Thank you Mom for the love of parlor tricks and you Dad for the ability to make BS sound like an absolute truth.

Did you ever enjoy parlor tricks? Ouija boards and card tricks count.

25 comments :

  1. When my friends and I were early teens, slumber party = Ouija board.
    I still don't know how it said that one of our future husbands would die of a coronary thrombosis - we'd never heard of such a thing. Thankfully, it hasn't come true yet.

    And I can't imagine how your Light as a Feather trick worked.

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  2. You are so full of little surprises, Patti. I'll have to try that headache cure, but yeah, I also wonder how that one where you life somebody actually works. When I was young we played around with a Ouija board once or twice, but I don't remember anything being predicted. I think it scared us a little. :-)

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  3. Ouija boards...and pendulums, which still come out at certain all female get togethers.

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  4. I love reading about your success with parlor tricks. Must have been so much fun.

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  5. Interesting, Olga, about the headache cure. The day of my wedding after the event, the family was gathered at my house before DH and I actually took off for our honeymoon. I had a headache (had eaten little and drank champagne at the reception)and my brother-in-law told me he could make the headache go away. He put his thumb and finger over my forehead somewhere at the point of my 2 eyebrows and pinched and held it for a while. It worked!...??

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  6. That headache trick sounds great. I may try that sometime. My father always told us of the time his family raised their kitchen table. He called it the "Up Table" trick. He said everyone sat at the table with their hands spread out before them and touching all around. Then they chanted "up table, up table" and supposedly the table rose. We kids tried it for years. Nothing ever happened. I haven't thought of that in years.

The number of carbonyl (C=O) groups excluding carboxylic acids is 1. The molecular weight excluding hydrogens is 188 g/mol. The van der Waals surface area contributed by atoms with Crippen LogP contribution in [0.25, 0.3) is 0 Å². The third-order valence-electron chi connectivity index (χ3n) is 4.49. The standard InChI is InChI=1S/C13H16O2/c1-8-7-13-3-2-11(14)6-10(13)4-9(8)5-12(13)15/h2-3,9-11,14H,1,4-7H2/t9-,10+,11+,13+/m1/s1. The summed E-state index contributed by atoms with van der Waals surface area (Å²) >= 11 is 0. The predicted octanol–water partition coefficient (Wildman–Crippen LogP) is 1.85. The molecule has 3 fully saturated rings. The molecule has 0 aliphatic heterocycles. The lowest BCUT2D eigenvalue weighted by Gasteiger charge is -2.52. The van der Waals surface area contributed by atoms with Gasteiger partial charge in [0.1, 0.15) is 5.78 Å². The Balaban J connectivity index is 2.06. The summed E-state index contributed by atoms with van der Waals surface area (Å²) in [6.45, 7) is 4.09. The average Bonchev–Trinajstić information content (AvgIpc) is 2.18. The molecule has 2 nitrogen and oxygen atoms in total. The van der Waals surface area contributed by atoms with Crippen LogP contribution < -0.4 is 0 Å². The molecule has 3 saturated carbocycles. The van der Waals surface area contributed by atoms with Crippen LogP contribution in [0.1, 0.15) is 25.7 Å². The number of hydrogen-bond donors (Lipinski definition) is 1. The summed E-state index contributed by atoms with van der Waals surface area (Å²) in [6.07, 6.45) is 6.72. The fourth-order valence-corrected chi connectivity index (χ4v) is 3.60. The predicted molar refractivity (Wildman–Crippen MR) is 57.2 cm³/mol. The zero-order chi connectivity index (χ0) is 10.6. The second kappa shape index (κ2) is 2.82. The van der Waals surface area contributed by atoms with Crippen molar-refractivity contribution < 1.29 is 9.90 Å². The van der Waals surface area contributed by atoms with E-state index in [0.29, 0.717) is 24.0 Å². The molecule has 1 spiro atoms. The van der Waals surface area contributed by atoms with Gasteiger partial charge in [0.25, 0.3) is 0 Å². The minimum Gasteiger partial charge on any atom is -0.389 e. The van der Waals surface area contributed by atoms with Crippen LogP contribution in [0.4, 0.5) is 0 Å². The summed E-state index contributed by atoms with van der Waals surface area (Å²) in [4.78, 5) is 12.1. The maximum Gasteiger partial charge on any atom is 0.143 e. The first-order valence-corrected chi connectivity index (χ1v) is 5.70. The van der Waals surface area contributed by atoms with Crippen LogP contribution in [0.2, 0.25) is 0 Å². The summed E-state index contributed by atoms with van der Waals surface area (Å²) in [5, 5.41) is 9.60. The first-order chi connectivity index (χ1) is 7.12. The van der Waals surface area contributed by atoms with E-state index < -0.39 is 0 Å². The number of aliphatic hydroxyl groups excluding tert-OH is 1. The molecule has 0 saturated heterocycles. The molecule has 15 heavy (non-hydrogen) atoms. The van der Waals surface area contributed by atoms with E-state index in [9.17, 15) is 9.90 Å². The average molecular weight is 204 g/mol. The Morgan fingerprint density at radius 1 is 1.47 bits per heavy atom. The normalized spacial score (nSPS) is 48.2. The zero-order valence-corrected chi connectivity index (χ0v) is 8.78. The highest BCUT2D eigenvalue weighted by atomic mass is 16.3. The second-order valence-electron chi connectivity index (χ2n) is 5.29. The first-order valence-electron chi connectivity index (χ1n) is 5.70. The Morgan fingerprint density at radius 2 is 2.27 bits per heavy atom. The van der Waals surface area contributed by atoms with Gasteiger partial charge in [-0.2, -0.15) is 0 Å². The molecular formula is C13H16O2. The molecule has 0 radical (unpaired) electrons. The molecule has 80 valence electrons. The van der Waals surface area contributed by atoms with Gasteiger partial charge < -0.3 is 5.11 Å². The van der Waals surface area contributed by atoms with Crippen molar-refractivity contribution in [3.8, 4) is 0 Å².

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  7. I'll take any trick that will get rid of a headache. I wish you lived next door. I'd be over for a cure!! (It would be great to have you next door for lots of reasons.)

    We played lots of parlor games growing up. My grandkids seem to still enjoy such games.

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  8. We had a favorite one for the agile. Hold a broom in front of you and step through while taking the broom to your while not loosing your hold on the broom. I would fall flat now but I used to do it a lot.

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  9. We used to do a trick in which a straight chair is placed against a wall, the back to one side. The person stands directly in front of it and leans to place the top of his/her head on the wall. Without moving his/her head, the person tries to lift the chair, then stand up straight. Most men cannot do this. Almost all women can.

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  10. We didn't have a TV either ---but our love was music. My brother played the accordian. I played the piano and we all (and others) would gather at the house and just sing and enjoy music...

    My folks did love RADIO also. Listened to One Man's Family, to Jack Benny and other shows....